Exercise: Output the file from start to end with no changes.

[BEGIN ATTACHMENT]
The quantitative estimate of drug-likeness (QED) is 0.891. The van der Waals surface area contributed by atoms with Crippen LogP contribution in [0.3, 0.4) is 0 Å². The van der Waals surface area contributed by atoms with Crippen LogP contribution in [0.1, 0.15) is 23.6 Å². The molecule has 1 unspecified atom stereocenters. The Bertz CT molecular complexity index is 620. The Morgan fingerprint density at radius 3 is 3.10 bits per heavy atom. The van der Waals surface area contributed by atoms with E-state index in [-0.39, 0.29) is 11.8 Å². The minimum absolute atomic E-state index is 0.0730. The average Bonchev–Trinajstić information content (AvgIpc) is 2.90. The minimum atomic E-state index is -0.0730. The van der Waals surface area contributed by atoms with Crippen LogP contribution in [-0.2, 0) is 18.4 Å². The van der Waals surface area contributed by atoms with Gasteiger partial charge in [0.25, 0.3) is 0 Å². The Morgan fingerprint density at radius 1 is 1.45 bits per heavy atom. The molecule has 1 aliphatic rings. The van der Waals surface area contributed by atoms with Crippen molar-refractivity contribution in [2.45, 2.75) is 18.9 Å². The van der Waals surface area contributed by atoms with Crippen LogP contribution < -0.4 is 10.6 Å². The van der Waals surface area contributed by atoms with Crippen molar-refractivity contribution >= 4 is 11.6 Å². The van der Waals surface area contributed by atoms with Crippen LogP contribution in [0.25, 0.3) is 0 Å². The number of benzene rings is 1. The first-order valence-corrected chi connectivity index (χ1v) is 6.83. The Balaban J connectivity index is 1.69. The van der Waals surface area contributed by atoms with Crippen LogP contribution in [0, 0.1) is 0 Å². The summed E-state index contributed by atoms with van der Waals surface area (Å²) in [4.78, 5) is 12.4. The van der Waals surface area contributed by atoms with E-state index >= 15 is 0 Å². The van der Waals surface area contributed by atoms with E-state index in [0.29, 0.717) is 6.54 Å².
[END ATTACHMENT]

The quantitative estimate of drug-likeness (QED) is 0.891. The van der Waals surface area contributed by atoms with Crippen LogP contribution in [0.3, 0.4) is 0 Å². The van der Waals surface area contributed by atoms with Crippen LogP contribution in [0.1, 0.15) is 23.6 Å². The molecule has 1 unspecified atom stereocenters. The Bertz CT molecular complexity index is 620. The Morgan fingerprint density at radius 3 is 3.10 bits per heavy atom. The van der Waals surface area contributed by atoms with E-state index in [-0.39, 0.29) is 11.8 Å². The minimum absolute atomic E-state index is 0.0730. The average Bonchev–Trinajstić information content (AvgIpc) is 2.90. The minimum atomic E-state index is -0.0730. The van der Waals surface area contributed by atoms with Crippen LogP contribution in [-0.2, 0) is 18.4 Å². The van der Waals surface area contributed by atoms with Gasteiger partial charge in [0.25, 0.3) is 0 Å². The Morgan fingerprint density at radius 1 is 1.45 bits per heavy atom. The molecule has 1 aliphatic rings. The van der Waals surface area contributed by atoms with Crippen molar-refractivity contribution in [2.45, 2.75) is 18.9 Å². The van der Waals surface area contributed by atoms with Crippen LogP contribution < -0.4 is 10.6 Å². The van der Waals surface area contributed by atoms with Crippen molar-refractivity contribution >= 4 is 11.6 Å². The van der Waals surface area contributed by atoms with Crippen LogP contribution in [0.25, 0.3) is 0 Å². The number of benzene rings is 1. The first-order valence-corrected chi connectivity index (χ1v) is 6.83. The Balaban J connectivity index is 1.69. The van der Waals surface area contributed by atoms with Crippen LogP contribution in [0, 0.1) is 0 Å². The summed E-state index contributed by atoms with van der Waals surface area (Å²) in [4.78, 5) is 12.4. The van der Waals surface area contributed by atoms with E-state index >= 15 is 0 Å². The van der Waals surface area contributed by atoms with E-state index in [0.29, 0.717) is 6.54 Å².